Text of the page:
By Rachel Davies
I’m privileged to have a few nieces and nephews to hang out with, but beyond that I don’t get to spend that much time with children, so I hoped that the group I was teaching at this year’s Gefiltefest would respond well to my class on ‘Gross Out – disgusting dishes and revolting recipes!’.
I was, however, pretty sure that I’d enjoy the class. I had a bag of corn chips to dye green and pretend they were mouldy, and plenty of creepy crawlies up my sleeve, not literally of course, but I wasn’t quite sure how the children, aged 6-10, would respond.
We went around the room, and everyone said their name, and the most disgusting thing they could imagine that they could eat. I wanted to set the tone, and the children didn’t disappoint. ‘Spiders’ one of them said, which was good as I had a spider cupcake ready and waiting to be demonstrated. ‘A fingertip’ another offered, and she went on to create an amazing fingertip on top of her cupcake, complete with a spray of crimson blood dripping from the severed finger.
A girl introduced herself, and said that she’d once eaten a sandwich filled with worms. She added that she actually hadn’t, but was just pretending, and I appreciated the effort. This was definitely going in the direction I’d hoped!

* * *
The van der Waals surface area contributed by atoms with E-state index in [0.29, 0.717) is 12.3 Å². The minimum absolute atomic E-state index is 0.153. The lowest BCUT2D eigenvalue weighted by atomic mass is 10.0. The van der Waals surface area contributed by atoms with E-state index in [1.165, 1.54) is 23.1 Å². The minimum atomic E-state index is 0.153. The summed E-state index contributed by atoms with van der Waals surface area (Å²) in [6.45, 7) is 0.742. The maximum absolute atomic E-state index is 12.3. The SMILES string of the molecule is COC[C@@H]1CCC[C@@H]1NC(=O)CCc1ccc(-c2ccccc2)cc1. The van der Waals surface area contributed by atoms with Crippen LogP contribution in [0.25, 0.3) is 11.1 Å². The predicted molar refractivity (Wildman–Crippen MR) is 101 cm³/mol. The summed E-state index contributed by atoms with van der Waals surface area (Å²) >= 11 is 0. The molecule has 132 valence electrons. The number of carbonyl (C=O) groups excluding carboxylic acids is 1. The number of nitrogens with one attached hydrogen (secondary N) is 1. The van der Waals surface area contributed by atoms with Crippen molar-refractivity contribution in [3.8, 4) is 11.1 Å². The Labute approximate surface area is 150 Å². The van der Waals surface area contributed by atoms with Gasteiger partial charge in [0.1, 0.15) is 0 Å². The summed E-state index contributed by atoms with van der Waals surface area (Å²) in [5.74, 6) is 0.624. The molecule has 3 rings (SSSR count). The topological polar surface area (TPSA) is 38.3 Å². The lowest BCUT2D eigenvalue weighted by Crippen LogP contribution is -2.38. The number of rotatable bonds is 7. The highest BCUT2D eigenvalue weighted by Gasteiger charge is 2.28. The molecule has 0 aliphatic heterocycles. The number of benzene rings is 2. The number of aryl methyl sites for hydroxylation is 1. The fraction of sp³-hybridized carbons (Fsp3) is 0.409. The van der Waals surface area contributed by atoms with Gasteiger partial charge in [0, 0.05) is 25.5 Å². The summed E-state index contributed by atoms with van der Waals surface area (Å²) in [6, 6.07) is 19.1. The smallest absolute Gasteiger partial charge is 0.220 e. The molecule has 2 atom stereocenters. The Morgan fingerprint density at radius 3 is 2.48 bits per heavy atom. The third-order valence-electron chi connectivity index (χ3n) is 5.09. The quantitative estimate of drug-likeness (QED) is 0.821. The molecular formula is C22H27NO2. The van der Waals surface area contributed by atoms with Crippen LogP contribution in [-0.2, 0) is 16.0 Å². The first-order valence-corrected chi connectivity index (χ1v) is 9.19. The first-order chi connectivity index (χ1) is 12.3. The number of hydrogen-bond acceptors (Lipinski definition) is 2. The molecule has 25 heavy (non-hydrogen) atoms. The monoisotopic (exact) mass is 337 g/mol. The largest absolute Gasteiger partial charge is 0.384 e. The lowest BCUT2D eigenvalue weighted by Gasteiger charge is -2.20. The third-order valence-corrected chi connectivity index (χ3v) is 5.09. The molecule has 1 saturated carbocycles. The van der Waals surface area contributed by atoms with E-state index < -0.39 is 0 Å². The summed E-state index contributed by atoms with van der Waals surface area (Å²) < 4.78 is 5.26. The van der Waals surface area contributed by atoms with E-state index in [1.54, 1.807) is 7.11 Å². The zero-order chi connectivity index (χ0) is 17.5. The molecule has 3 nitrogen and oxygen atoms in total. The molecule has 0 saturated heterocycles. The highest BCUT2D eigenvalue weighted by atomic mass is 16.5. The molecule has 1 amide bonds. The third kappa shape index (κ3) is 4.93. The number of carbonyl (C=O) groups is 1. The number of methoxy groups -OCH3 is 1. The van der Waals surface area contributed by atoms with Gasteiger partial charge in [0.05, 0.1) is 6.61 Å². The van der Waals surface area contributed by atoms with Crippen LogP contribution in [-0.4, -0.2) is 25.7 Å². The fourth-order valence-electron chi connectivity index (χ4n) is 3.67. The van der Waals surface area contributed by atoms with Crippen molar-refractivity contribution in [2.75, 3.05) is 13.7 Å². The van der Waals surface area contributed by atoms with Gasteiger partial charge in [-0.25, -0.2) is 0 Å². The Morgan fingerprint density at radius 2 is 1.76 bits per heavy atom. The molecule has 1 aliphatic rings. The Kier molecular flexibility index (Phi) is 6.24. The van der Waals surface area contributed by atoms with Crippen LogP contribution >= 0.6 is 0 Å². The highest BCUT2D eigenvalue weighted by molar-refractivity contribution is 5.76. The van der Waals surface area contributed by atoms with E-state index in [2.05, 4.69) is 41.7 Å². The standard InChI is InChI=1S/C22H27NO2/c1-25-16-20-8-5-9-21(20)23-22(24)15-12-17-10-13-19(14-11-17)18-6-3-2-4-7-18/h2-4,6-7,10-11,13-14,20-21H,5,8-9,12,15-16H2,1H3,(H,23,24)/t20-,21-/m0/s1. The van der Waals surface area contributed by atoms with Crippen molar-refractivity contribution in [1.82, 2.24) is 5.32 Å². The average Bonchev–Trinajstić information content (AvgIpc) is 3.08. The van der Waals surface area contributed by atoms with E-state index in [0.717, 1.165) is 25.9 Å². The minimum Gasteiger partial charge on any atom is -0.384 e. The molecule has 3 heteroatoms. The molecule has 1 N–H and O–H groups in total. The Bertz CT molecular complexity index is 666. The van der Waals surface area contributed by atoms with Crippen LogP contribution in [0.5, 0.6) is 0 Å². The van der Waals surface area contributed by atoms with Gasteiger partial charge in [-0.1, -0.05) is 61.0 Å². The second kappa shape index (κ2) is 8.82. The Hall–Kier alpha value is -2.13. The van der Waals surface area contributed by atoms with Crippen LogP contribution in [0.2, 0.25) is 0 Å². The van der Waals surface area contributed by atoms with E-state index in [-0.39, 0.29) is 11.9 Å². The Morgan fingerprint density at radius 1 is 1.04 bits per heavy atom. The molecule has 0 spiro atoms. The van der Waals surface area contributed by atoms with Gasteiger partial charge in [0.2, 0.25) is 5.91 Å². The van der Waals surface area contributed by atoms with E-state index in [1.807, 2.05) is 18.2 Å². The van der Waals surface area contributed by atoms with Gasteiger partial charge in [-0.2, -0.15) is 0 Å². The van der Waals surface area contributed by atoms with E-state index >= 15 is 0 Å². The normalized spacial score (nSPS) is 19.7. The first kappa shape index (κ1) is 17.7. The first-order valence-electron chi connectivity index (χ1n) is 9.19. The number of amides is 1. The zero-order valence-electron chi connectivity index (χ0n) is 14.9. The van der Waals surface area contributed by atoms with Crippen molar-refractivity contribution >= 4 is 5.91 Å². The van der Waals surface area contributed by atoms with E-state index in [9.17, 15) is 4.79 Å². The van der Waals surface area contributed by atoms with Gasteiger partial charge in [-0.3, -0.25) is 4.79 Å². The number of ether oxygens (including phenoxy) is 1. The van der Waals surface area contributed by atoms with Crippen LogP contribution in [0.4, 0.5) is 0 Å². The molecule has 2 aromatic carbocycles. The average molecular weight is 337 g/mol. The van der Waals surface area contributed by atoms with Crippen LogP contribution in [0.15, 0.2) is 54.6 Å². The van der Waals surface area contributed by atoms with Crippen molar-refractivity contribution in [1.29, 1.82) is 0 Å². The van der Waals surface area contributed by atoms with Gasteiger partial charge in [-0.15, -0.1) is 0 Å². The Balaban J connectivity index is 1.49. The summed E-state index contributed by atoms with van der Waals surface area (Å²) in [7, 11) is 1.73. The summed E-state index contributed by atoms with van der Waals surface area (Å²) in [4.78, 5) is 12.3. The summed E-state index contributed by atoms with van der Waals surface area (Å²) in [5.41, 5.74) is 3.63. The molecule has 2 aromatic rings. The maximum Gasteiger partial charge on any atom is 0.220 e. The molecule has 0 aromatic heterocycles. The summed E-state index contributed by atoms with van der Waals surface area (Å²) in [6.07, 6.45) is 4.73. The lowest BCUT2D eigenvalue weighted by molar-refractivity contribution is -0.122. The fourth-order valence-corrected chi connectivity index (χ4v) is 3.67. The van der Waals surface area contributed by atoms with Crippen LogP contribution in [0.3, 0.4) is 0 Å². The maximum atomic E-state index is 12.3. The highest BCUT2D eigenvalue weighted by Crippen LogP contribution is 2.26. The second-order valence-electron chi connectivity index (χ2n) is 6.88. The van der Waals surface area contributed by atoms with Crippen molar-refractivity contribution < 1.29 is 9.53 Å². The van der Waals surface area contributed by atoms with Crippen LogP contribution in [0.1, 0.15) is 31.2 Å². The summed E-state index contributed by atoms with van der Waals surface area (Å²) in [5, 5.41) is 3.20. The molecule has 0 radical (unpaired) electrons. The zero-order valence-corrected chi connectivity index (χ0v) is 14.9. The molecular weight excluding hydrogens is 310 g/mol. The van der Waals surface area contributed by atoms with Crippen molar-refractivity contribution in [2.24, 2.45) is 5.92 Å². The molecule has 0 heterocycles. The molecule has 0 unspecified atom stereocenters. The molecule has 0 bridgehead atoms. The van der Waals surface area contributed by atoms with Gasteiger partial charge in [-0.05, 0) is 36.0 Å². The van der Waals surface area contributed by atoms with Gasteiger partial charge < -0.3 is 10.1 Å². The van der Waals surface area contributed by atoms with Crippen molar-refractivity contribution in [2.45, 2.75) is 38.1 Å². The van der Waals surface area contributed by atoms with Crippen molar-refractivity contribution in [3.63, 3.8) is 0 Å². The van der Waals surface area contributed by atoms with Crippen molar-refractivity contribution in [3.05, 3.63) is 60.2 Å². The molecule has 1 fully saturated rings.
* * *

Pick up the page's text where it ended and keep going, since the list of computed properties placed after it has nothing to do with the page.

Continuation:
We then went on to make spiders, worms, snakes, and the children ran away with the theme, making bumble bees, centipedes, monsters, all artistically made with care, thought, and a bit of wonderful grossness. Their concentration was so impressive, and the results were a multi-coloured catalogue of creepy crawlies with some interpretation thrown in.
So I would highly recommend trying this as home. We used sugarpaste, which can be bought online in a large selection of colours, and stuck them onto cupcakes. If you have children in need of entertaining during half term, pick a theme, buy some sweets to add as props, and let them run with it. I’d love to see the results.
You can buy sugarpaste and other cake decorating equipment at www.sugarshack.co.uk.